Northampton, Massachusetts – Main Street

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It’s not hard to see why Northampton has won more than 25 awards, including best small city in America, top 10 town for craft lovers, walking and bicycle-friendly community, green community, and best downtown shopping district. Jenny Lind, a renowned 19th century singer, called this city the “Paradise of America” — and the nickname “The Paradise City” has stuck with this small city, tucked in a river valley 100 miles west of Boston.

Stroll along Main Street and it’s easy to see why. Northampton has a rich history, an artsy college-town vibe, cool shops and boutiques, an incredibly array of excellent restaurants, and a roster of annual events and activities that help build its strong sense of community.

Northampton’s past is, in many ways, still present. The Main Street spot where 18th century Puritan preacher Jonathan Edwards had his meetinghouse is now home to a church that accepts all comers. Former slave turned abolitionist and women’s rights activist Sojourner Truth came to town in 1843 to join the Northampton Association for Education and Industry, a utopian, abolitionist community where anti-slavery statesman Frederick Douglass was a supporter and frequent guest speaker.

In 1910, a local lawyer named Calvin Coolidge became Northampton’s mayor, 13 years before he became the 30th U.S. president. The Calvin Theatre, opened in 1924 while Coolidge was in the White House, still operates at the corner of Main and Pleasant. Head up Main and onto West Street and you’ll reach the Forbes Library, home of the Calvin Coolidge Presidential Library and Museum.

At the head of Main Street is the Academy of Music, the nation’s oldest city-owned theatre. A right turn onto Elm Street leads to Smith College, founded in 1871, whose alumnae include U.S. first ladies, Pulitzer Prize-winning writers, and many other notable and accomplished women. Smith’s campus features landscaped gardens, Paradise Pond, a conservatory and the Museum of Art. Not far from Smith are the Clarke Schools for Hearing and Speech, where Alexander Graham Bell once taught.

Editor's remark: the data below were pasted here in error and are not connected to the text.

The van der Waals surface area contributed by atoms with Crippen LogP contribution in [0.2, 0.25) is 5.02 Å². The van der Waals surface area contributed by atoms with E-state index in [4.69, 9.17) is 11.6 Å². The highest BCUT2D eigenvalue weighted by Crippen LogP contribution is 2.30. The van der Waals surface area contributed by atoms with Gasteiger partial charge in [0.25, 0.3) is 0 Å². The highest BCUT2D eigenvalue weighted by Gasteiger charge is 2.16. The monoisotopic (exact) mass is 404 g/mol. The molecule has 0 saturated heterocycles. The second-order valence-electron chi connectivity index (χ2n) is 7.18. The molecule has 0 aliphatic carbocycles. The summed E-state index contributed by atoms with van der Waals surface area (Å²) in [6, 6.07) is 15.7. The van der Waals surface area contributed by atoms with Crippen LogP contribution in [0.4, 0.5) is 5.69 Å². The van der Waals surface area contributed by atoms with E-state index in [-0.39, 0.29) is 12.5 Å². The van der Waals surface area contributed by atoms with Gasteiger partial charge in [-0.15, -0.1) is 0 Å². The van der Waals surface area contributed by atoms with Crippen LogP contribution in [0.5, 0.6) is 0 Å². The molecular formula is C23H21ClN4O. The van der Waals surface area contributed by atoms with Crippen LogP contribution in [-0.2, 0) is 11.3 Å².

Throughout the year, Main Street plays welcoming host to an array of downtown events that include First Night Northampton, LGBTQ Parade and Pride Day in May, and a number of public arts and music events. Past a railroad overpass, Main becomes Bridge Street and leads to Three County Fairgrounds, site of the country’s oldest continuously running agricultural fair.

You’ll want to explore Northampton for yourself — and A Visitors’ Guide to Paradise offers not one, but six self-guided walking tours of this multi-faceted community.

Downtown Lights photo taken by Sam Masinter, all other photos taken by Lynn Graves
Photos courtesy of Downtown Northampton Association

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Boston, Massachusetts – Tremont Street

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Tremont Street begins in the shadow of Boston’s Government Center, which includes City Hall and the John F. Kennedy Federal Building. From here it’s a short walk across City Hall Plaza and Congress Street to reach Faneuil Hall Marketplace. This popular attraction, also known as Quincy Market, has a marketplace and gathering hall that date to 1742. From here, it’s not far to Boston’s Old State House, which, like Faneuil Hall, was the site of many dramatic events in the lead-up to the American Revolution.

Heading down Tremont Street, pedestrians can make several stops along the Freedom Trail, including the King’s Chapel Burying Ground, which is the resting place of Mary Chilton, the first woman to step off the Mayflower. A little farther down is the Granary Burying Ground, which contains the grave sites of many notable Revolution-era patriots, including Paul Revere,  Samuel Adams and John Hancock.

Tremont Street then forms the eastern edge of Boston Common, the oldest city park in the United States. Here you can look up to see Beacon Hill and the gold dome of the current State House, which dates to 1798. Boston Common is home to the Robert Gould Shaw Memorial, a famed relief sculpture by Augustus Saint-Gaudens that  commemorates the Civil War heroism of the U.S. Army’s first all-black regiment and its commander, Robert Gould Shaw. Bordering Tremont Street and the Common are the Boston Public Garden, Emerson College and the Boston Theater District.

Heading toward the city’s South End, Tremont Street passes near the Boston Center for the Arts and the Boston Children’s Theatre along with several community libraries, parks and gardens. In the South End, Tremont turns into a restaurant row at the heart of a diverse neighborhood that has fine restaurants, bars, art galleries and boutiques.

Tremont Street continues on to Mission Hill, a neighborhood known for single-family homes, plentiful restaurants, shopping and racial diversity. More than half of “The Hill’s” residents walk, bike, or take public transit to work. It is close to the Longwood Medical and Academic Area, which contains 21 health care, research, and education institutions. Tremont Street comes to an end at Brigham Circle, just past Kevin W. Fitzgerald Park, a popular community recreation and gathering spot where you can sit back on a bench, relax and enjoy dramatic views of the Boston skyline.

Parklet photo courtesy of Richard Rouse – Mission Hill Gazette

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